Critical Care |

Novel Critical Care Staffing and Support Solutions for a Small Naval Hospital FREE TO VIEW

Alexandra Perry, MD; Konrad Davis, MD; Matthew Tadlock; Peter Park, MD
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Naval Medical Center San Diego, San Diego, CA

Chest. 2015;148(4_MeetingAbstracts):252A. doi:10.1378/chest.2220930
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SESSION TITLE: Critical Care Posters III

SESSION TYPE: Original Investigation Poster

PRESENTED ON: Wednesday, October 28, 2015 at 01:30 PM - 02:30 PM

PURPOSE: The US Navy operates several smaller medical facilities throughout the globe. Many of these facilities have limited critical care capability. Naval Hospital Camp Pendleton is one such facility. Intensivist staffing of these facilities can be challenging. Requirements for deployment and permanent change of station (PCS) can exaccerbate shortfalls in manning. However lack of Intensivist involvement has been associated with worse outcomes and increased disengagements out of network. Current BUMED policy requires Intensivist involvement with all ICU patients.

METHODS: Naval Medical Center San Diego established a tele-critical care support solution to address this staffing challenge. During periods of tele-critical care (TCC) coverage, the remote ICU attending would be immediately available to NHCP. Teaching and patient care rounds were conducted at least daily with the primary team and Nursing using high-definition VTC technology. All documentation occurred in the remote hospital’s EMR. Several Care protocols were established to facilitate uniform best practice adherence.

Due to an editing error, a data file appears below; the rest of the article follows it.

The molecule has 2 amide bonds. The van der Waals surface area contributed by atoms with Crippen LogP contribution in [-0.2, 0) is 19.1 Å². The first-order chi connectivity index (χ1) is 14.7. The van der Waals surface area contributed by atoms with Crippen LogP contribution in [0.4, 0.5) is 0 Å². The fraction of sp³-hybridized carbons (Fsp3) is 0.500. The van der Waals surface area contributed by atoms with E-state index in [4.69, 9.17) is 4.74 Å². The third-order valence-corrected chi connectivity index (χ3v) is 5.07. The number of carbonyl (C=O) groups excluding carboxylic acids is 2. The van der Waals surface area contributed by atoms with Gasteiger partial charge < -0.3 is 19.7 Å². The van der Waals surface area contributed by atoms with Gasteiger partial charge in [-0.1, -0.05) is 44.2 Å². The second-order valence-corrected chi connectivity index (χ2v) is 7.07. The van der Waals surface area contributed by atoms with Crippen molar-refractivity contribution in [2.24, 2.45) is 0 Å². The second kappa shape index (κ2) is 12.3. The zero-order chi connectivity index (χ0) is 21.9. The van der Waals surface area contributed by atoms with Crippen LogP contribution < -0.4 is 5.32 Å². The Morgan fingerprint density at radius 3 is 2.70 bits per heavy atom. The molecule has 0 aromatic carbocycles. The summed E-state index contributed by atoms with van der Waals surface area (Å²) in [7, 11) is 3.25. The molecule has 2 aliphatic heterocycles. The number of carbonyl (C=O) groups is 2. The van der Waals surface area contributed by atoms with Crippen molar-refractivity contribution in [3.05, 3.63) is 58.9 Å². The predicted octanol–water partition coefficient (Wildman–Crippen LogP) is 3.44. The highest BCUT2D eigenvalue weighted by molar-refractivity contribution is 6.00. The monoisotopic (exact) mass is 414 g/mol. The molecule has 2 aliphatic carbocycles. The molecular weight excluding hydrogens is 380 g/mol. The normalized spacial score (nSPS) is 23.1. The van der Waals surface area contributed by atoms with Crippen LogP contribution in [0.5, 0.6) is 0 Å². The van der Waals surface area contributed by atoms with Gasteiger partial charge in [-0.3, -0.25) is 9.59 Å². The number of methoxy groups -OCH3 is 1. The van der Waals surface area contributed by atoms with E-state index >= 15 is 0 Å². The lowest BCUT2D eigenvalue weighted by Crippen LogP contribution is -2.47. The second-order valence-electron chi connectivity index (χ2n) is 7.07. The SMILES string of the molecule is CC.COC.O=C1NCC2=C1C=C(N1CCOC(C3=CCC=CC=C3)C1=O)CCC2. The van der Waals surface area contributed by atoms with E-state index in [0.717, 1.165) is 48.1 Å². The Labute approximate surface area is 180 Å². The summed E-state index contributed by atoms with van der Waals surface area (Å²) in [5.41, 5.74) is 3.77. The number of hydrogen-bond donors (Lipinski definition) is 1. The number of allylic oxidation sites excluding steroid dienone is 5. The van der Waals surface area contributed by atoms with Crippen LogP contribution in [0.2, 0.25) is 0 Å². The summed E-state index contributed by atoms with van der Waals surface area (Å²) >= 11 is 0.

RESULTS: During the 8 months prior to program operation, 12 patients were disengaged for civilian critical care. During the first 8 months of program operation, the TCC unit conducted a total of 75 consult, resulting in no disengagement of inpatient care. This included a 3 month period with no on-site Intensivist staffing. The TCC program also supports the Family Practice residency at NHCP through teaching during tele-ICU rounds. The quality of care is improved both through the more rapid transfer of patients who require a higher level of care, and the Intensivist comanagement of patients kept at NHCP. The value of care increased through both quality, and the cost savings associated with the avoidance of unnecessary transfers and decreasing loss of care to network.

CONCLUSIONS: Leveraging new technology to provide remote care for our sickest beneficiaries has been proven a successful solution to the dilemma of limited Intensivist staffing.

CLINICAL IMPLICATIONS: Given the operation of several small hospitals in the US Navy with Intensivist staffing challenges similar to NHCP, more wide-spread adoption of this model is worth exploration. This model may be generalizable to smaller rural hospitals.

DISCLOSURE: The following authors have nothing to disclose: Alexandra Perry, Konrad Davis, Matthew Tadlock, Peter Park

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